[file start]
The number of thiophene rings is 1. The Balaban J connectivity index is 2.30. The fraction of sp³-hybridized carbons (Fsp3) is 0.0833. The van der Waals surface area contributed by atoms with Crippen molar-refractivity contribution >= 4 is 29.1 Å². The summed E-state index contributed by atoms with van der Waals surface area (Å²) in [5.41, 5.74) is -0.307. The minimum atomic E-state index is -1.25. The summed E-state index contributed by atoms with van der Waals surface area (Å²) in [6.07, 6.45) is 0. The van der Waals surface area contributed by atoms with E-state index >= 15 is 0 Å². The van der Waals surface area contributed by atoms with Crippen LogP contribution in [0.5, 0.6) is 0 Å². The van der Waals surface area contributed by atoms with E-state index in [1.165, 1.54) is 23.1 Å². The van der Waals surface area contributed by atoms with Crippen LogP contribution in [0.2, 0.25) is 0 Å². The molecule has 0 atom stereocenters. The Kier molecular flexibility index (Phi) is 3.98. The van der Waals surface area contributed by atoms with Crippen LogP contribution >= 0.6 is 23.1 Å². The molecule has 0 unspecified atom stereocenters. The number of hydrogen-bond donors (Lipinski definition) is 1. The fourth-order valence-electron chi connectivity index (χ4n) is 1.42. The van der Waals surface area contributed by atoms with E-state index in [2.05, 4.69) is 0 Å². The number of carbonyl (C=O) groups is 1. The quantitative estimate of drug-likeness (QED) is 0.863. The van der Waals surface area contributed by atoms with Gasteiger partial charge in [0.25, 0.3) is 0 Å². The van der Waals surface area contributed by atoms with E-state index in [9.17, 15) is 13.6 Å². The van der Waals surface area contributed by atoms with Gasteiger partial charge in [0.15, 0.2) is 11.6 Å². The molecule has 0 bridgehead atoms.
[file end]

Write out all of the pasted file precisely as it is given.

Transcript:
The number of thiophene rings is 1. The Balaban J connectivity index is 2.30. The fraction of sp³-hybridized carbons (Fsp3) is 0.0833. The van der Waals surface area contributed by atoms with Crippen molar-refractivity contribution >= 4 is 29.1 Å². The summed E-state index contributed by atoms with van der Waals surface area (Å²) in [5.41, 5.74) is -0.307. The minimum atomic E-state index is -1.25. The summed E-state index contributed by atoms with van der Waals surface area (Å²) in [6.07, 6.45) is 0. The van der Waals surface area contributed by atoms with E-state index >= 15 is 0 Å². The van der Waals surface area contributed by atoms with Crippen LogP contribution in [0.5, 0.6) is 0 Å². The van der Waals surface area contributed by atoms with E-state index in [1.165, 1.54) is 23.1 Å². The van der Waals surface area contributed by atoms with Crippen LogP contribution in [0.2, 0.25) is 0 Å². The molecule has 0 atom stereocenters. The Kier molecular flexibility index (Phi) is 3.98. The van der Waals surface area contributed by atoms with Crippen LogP contribution >= 0.6 is 23.1 Å². The molecule has 0 unspecified atom stereocenters. The number of hydrogen-bond donors (Lipinski definition) is 1. The fourth-order valence-electron chi connectivity index (χ4n) is 1.42. The van der Waals surface area contributed by atoms with E-state index in [2.05, 4.69) is 0 Å². The number of carbonyl (C=O) groups is 1. The quantitative estimate of drug-likeness (QED) is 0.863. The van der Waals surface area contributed by atoms with Gasteiger partial charge in [0.25, 0.3) is 0 Å². The van der Waals surface area contributed by atoms with E-state index in [9.17, 15) is 13.6 Å². The van der Waals surface area contributed by atoms with Gasteiger partial charge in [0.15, 0.2) is 11.6 Å². The molecule has 0 bridgehead atoms.